I suppose that I have to get this in before the election, along with all the Vote posts on other blogs.
Don't vote. I'm not going to. Anyone who says that the "enthusiasm gap" affects the apolitical unemployed, and not the activist base, is wrong by at least one person. Nor will my family be donating our usual couple of hundred dollars per election cycle (unless my wife really wanted to, of course, and as of this writing she doesn't).
The people who say that in order to be serious about liberal or progressive politics, you have to suck it up and support the party at this point, are exactly wrong. If Obama and the rest of the Democrats don't feel any fear that they're losing people on the left, they will give away even more after this election. The bogeyman of the awful scary Tea Party people -- supposedly worse than all the other right wing nut jobs who have been legislators throughout my lifetime -- coming to power doesn't work. If Obama doesn't want to veto them, if the Democrats in Congress won't filibuster them, why should it be up to us?
This state of affairs is mostly Obama's fault. I don't really know where to start. Finance? "Millions for bankers, not one cent for people." The economy? "A stimulus that's adequate might cost us political capital!" Health care? "Let's lie and tell people we're supporting a public option, they're suckers." Torture and executive power? That will have to wait for a later, more serious post, if I have the energy for one.
But perhaps a mini-tour of an issue area that I know something about, environmental politics around climate change, will be illustrative. What has Obama actually done in this area? It can be summed up in one hyphenated word: hippy-punching. His main action on the climate bill was to blame environmental groups for not getting it passed because they couldn't get a single Republican Senator to vote for it. In other words, GOP party loyalty was the environmental groups' fault; Democratic disunity was evidently not Obama's weakness. Obama's idea was to unilaterally open up a lot of the coast to offshore drilling, accompanying that with a lecture, directed at environmentalists, that they had to grow up and accept reality. It was intended to be part of a bargain to get support for energy policy around climate change; Obama neglected to get any commitments from people before doing so, and of course this support did not materialize. Shortly after that, the BP well started to leak. Obama refused to use this event to pressure industry. Instead, as a crowning insult to his supporters, he finally removed his own moratorium on new drilling because an oil state Senator said she'd remove her hold on a mid-level OMB appointee if he did. He cancelled the moratorium; she did not remove the hold, saying that the cancellation was insufficient.
Obama's entire style consists of failure to lead. In a recent interview with bloggers, he said that after the election he'd continue to try to find solutions along with the GOP, and told people that he's an executive, not a boss who can do things unilaterally. Of course, an actual leader struggles against opposition and tries to alter constraints, he or she doesn't just accept them and keep on going calmly within a narrower and narrower compass. Of course people know that Obama isn't a dictator. Is he a political leader? Political leaders show loyalty to the people who work for them, they don't adopt a grandiose pose that as leader of the whole country they now need to work with everyone and their inconvenient supporters need to get lost. Ask Shirley Sherrod what Obama's loyalty is like.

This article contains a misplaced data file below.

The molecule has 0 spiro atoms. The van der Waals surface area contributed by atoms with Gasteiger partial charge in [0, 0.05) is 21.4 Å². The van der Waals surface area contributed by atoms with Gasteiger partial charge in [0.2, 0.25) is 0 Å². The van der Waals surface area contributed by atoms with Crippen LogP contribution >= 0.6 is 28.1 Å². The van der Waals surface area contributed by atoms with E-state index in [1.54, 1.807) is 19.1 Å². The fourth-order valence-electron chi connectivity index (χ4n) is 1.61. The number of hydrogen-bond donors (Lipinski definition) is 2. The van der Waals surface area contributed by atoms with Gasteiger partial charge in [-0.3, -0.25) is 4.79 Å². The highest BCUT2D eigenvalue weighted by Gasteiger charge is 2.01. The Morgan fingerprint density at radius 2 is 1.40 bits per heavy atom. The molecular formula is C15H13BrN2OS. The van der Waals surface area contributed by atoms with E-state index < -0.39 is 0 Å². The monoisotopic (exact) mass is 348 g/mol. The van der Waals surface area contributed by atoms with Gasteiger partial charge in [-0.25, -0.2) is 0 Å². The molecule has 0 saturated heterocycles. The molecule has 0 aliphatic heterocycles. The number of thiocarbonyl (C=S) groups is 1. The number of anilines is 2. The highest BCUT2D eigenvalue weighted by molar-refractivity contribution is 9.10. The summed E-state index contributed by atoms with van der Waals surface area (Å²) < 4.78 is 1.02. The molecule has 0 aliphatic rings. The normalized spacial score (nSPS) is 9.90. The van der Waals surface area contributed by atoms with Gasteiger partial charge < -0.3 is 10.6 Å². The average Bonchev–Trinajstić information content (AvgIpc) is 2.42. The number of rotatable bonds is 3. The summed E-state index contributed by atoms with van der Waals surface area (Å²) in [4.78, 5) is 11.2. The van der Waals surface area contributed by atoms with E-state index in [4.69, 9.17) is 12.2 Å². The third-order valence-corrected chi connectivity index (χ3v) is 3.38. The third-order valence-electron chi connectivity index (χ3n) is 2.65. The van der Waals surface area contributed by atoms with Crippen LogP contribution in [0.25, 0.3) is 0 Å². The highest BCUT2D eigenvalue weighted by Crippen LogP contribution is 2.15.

In answer to this Obama points to his accomplishments. Accomplishments? He's carefully destroyed every issue he touched, wasted every chance. It took decades to agitate about the failures of health care. Obama stepped in at the one historical moment when change was possible -- not because of him, but because of GOP failure -- and made that change the minimum that it could possibly be to keep the system going. The same with the banks: he preserved the system for the elite and screwed over everyone who'd been waiting for this chance for real change. He can claim the largest progressive accomplishments in decades because he came in when the dam that had existed since Nixon finally broke. And his first action was to build it back up again.
The next objection, if anyone were reading this which I doubt, would be that not voting does nothing because the Democratic Party will never hear about it anyways, or if they do, the number of people lost will be so small that it won't matter. Yes, I'd say that's true. I don't think there will be any practical effect if I don't vote or if 1.000 people don't or 10,000 people don't. For the same reason there will be no practical effect if we do. But I'll be telling people how Obama lost me. Other people should too. It's the serious thing to do.
In fact, that's all that we have, as activists. Our individual votes are meaningless. But we tell people things and they tell other people. Let the Democratic Party know that you're displeased. Don't volunteer, don't contribute, and tell them why.
And don't fall for the scare stories about how this is putting the extremist right in power. Obama has been very lucky in his enemies. But I can tell scare stories too. Unless the Democratic Party starts to understand that they're losing people, we're going to lose Social Security. The GOP has no power to do that, but the Democratic Party does. That's the way it is with everything. The GOP failed for decades to get more offshore drilling. But Obama did it in an instant. Don't be fooled.